Shannon Webster, pastor of First Presbyterian Church in Birmingham, figured out quickly that his historic building – the oldest church in the city – had been spared when the April 27 tornado took another path, skipping over that chunk of downtown Birmingham. But that didn’t lessen his anxiety for the church’s members.
People come to this 450-member church from a wide geographic area – some walk a few blocks, some drive 40 minutes. Webster knew that some of them lived straight in the storm’s path.
So he and the associate pastor, Michelle Freeman Owens, divided up the church directory and began calling church members, working into the night on Wednesday. They reached as many as they could and heard that some people were missing. Starting Thursday morning, “I got in my car and went looking for the rest,” Webster said.
It wasn’t easy going – in some places the roads were blocked, so he got out and walked into the neighborhoods. It took two and a half days, but by Saturday “we found all of them, and they are all alive,” he said. “We are feeling spared and blessed.”
The physical destruction, however, was immense. The tornado touched down west of Tuscaloosa and stayed on the ground.
“This one didn’t hop,” as tornadoes often do, Webster said. “It just dug a scar in the ground in a straight line from Tuscaloosa to Birmingham and kept on going.” In that mile-wide swath, “it’s like it’s been blown up and bulldozed.”
And other, smaller tornadoes bounced around central and northeastern Alabama as well. While no one from First Presbyterian had a home destroyed, “we have people whose homes were damaged,” he said. One staff member’s home sits on a street where most of the homes were destroyed, but “her home is still standing, without a porch and carport and windows.”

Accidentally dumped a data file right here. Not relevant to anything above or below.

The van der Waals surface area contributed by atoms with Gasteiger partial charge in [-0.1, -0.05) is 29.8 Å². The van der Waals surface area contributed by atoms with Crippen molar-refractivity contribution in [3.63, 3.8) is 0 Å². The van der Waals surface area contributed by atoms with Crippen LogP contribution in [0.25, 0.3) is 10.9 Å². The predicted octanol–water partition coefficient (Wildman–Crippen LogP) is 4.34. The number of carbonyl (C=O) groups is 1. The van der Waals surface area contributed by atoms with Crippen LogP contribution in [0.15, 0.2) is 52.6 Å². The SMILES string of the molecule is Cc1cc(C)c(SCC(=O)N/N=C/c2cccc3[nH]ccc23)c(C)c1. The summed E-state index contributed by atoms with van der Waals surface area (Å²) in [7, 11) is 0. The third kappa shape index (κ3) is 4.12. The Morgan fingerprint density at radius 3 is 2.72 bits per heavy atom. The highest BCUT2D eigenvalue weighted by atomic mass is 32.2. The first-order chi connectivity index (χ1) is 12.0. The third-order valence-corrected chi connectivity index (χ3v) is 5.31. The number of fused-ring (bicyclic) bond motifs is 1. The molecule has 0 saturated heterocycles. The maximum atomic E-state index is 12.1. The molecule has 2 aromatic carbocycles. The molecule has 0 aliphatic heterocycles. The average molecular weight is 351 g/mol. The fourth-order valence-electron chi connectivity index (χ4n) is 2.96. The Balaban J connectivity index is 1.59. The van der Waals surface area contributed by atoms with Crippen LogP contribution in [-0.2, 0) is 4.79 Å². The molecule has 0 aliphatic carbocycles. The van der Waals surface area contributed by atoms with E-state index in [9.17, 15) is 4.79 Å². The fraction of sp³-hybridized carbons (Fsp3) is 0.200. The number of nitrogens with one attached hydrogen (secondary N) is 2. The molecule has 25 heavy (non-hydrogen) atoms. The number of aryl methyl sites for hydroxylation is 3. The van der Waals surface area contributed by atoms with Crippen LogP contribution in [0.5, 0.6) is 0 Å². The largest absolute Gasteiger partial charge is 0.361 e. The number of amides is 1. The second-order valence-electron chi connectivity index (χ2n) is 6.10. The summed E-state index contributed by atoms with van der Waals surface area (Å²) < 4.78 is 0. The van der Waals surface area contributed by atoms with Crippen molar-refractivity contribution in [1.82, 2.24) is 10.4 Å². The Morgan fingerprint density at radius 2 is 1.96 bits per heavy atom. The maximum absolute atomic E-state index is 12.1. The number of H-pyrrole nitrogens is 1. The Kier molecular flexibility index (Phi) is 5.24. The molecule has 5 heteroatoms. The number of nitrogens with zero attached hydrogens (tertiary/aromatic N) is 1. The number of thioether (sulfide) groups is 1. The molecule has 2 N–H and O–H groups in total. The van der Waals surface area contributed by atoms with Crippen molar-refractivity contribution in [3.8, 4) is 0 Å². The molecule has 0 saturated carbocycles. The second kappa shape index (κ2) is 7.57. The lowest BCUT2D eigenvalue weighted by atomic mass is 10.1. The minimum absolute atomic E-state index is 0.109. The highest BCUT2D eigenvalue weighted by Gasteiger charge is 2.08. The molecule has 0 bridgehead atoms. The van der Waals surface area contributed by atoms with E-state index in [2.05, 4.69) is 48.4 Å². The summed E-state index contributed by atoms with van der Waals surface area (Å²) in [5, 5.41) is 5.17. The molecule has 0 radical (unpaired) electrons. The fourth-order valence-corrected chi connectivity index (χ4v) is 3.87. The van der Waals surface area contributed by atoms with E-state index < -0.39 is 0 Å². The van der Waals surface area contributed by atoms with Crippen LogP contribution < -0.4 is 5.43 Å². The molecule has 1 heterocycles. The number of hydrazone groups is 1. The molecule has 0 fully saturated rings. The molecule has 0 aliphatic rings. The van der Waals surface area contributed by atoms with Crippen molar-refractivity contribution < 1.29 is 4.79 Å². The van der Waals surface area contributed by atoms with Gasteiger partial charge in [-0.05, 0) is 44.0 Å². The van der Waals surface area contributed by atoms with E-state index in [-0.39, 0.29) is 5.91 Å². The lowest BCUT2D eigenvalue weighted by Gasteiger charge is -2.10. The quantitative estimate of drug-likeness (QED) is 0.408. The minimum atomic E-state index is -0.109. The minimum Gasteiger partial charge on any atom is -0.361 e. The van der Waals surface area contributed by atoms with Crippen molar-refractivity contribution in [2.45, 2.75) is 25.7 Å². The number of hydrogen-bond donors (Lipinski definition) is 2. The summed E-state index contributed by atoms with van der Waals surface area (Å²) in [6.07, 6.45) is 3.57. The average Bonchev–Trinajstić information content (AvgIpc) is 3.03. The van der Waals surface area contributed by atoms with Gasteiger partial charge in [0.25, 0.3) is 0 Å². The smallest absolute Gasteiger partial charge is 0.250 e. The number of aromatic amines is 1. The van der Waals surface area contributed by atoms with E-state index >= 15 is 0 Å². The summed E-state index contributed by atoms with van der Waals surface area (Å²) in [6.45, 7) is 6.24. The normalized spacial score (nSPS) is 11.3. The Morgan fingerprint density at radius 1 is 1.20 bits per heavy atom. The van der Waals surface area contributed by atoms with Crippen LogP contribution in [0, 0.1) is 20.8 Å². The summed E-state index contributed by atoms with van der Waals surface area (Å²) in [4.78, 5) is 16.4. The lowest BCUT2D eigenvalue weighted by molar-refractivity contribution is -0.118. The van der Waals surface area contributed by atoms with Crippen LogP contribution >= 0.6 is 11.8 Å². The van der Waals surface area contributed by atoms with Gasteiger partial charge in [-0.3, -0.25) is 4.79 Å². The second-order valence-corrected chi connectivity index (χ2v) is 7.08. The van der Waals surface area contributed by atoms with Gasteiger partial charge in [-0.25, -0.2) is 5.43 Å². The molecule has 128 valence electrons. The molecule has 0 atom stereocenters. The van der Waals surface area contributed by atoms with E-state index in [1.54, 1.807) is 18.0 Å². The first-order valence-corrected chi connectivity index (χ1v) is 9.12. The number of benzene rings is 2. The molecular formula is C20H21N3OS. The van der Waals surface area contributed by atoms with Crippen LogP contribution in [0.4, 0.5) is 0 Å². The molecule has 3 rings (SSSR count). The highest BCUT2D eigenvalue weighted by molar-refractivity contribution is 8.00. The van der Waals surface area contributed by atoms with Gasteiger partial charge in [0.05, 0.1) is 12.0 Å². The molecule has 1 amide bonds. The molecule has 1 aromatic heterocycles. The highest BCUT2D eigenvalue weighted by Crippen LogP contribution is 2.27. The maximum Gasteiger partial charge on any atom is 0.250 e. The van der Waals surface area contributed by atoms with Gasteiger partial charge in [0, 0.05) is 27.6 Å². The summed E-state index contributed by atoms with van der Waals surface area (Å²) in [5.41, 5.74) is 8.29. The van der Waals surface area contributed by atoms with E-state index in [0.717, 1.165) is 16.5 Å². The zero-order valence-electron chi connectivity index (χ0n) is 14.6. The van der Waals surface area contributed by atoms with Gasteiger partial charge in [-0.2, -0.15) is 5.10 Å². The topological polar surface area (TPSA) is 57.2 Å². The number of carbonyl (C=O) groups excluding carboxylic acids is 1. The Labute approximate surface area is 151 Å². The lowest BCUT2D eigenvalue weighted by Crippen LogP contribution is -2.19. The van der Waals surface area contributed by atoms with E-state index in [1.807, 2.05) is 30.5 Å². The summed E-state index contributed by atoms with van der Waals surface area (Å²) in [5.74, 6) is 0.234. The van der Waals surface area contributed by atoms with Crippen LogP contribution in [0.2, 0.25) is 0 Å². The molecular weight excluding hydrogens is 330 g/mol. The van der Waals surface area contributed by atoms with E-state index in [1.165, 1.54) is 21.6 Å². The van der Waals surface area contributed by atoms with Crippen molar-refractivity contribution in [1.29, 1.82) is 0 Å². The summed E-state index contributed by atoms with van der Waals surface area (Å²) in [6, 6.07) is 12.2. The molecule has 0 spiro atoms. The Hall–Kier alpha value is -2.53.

Now, the staff is beginning to minister to people’s emotional needs.
“There’s stress,” as the destruction has “caused emotions to be right on the sleeve,” Webster said. “There are lots of tears. There’s laughter as well, but it has an edge.”
The community is close enough – and the death toll of at least 350 across the southeastern U.S. was high enough – that nearly everyone knows someone who knows someone who died.
Church leaders are reminding the congregation “that we are all in this together,” Webster said. “We have each other.”
A representative of Presbyterian Disaster Assistance was at the church for Sunday morning worship, and “we talked to the children about whether or not they were afraid, and what it sounded like” when the tornado passed through, Webster said. They told the children “we have friends who come from far away to help. Here is the face of a friend” – introducing them to the emergency responder from Presbyterian Disaster Assistance.
The congregation also talked about theological questions – “Why does this happen? And do we doubt the presence of God in this time?”
Owens preached from the lectionary – appropriately citing the story of Doubting Thomas, who would believe in the resurrection only when he had placed his finger in the wound in Jesus’ side.